In ovoviparity, fertilized eggs are retained in the female, but the embryo obtains its nourishment from the egg’s yolk and the young are fully developed when they are hatched. This occurs in some bony fish (like the guppy Lebistes reticulatus), some sharks, some lizards, some snakes (such as the garter snake Thamnophis sirtalis), some vipers, and some invertebrate animals (like the Madagascar hissing cockroach Gromphadorhina portentosa).
In viviparity the young develop within the female, receiving nourishment from the mother’s blood through a placenta. The offspring develops in the female and is born alive. This occurs in most mammals, some cartilaginous fish, and a few reptiles.
Internal fertilization has the advantage of protecting the fertilized egg from dehydration on land. The embryo is isolated within the female, which limits predation on the young. Internal fertilization enhances the fertilization of eggs by a specific male. Fewer offspring are produced through this method, but their survival rate is higher than that for external fertilization.
The Evolution of Reproduction
Once multicellular organisms evolved and developed specialized cells, some also developed tissues and organs with specialized functions. An early development in reproduction occurred in the Annelids. These organisms produce sperm and eggs from undifferentiated cells in their coelom and store them in that cavity. When the coelom becomes filled, the cells are released through an excretory opening or by the body splitting open. Reproductive organs evolved with the development of gonads that produce sperm and eggs. These cells went through meiosis, an adaption of mitosis, which reduced the number of chromosomes in each reproductive cell by half, while increasing the number of cells through cell division.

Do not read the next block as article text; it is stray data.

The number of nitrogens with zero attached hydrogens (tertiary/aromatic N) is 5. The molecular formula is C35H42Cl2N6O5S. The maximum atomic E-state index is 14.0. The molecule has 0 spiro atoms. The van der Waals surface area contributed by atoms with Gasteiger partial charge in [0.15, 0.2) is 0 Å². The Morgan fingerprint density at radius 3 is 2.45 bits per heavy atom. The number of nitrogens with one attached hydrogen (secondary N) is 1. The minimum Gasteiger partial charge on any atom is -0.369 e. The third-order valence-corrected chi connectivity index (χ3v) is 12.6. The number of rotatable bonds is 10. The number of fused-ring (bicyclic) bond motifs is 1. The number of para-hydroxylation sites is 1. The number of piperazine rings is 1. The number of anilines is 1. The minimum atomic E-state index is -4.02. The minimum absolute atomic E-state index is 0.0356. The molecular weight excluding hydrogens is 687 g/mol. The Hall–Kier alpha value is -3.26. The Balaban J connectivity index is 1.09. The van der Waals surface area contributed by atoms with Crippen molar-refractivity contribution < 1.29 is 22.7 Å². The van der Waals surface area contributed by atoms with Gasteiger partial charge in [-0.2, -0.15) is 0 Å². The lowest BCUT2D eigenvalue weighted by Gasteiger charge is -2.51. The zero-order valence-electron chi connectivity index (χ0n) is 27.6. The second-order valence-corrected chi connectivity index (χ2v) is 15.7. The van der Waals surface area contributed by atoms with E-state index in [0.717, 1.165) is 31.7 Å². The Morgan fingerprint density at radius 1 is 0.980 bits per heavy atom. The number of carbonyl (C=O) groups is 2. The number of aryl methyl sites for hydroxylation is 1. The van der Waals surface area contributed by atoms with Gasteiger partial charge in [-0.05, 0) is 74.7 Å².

Complete reproductive systems were developed in insects, with separate sexes. Sperm are made in testes and then travel through coiled tubes to the epididymis for storage. Eggs mature in the ovary. When they are released from the ovary, they travel to the uterine tubes for fertilization. Some insects have a specialized sac, called a spermatheca, which stores sperm for later use, sometimes up to a year. Fertilization can be timed with environmental or food conditions that are optimal for offspring survival.
Vertebrates have similar structures, with a few differences. Non-mammals, such as birds and reptiles, have a common body opening, called a cloaca, for the digestive, excretory and reproductive systems. Coupling between birds usually involves positioning the cloaca openings opposite each other for transfer of sperm. Mammals have separate openings for the systems in the female and a uterus for support of developing offspring. The uterus has two chambers in species that produce large numbers of offspring at a time, while species that produce one offspring, such as primates, have a single uterus.
Sperm transfer from the male to the female during reproduction ranges from releasing the sperm into the watery environment for external fertilization, to the joining of cloaca in birds, to the development of a penis for direct delivery into the female’s vagina in mammals.
In Summary: Fertilization
Sexual reproduction starts with the combination of a sperm and an egg in a process called fertilization. This can occur either outside the bodies or inside the female. Both methods have advantages and disadvantages. Once fertilized, the eggs can develop inside the female or outside. If the egg develops outside the body, it usually has a protective covering over it. Animal anatomy evolved various ways to fertilize, hold, or expel the egg. The method of fertilization varies among animals. Some species release the egg and sperm into the environment, some species retain the egg and receive the sperm into the female body and then expel the developing embryo covered with shell, while still other species retain the developing offspring through the gestation period.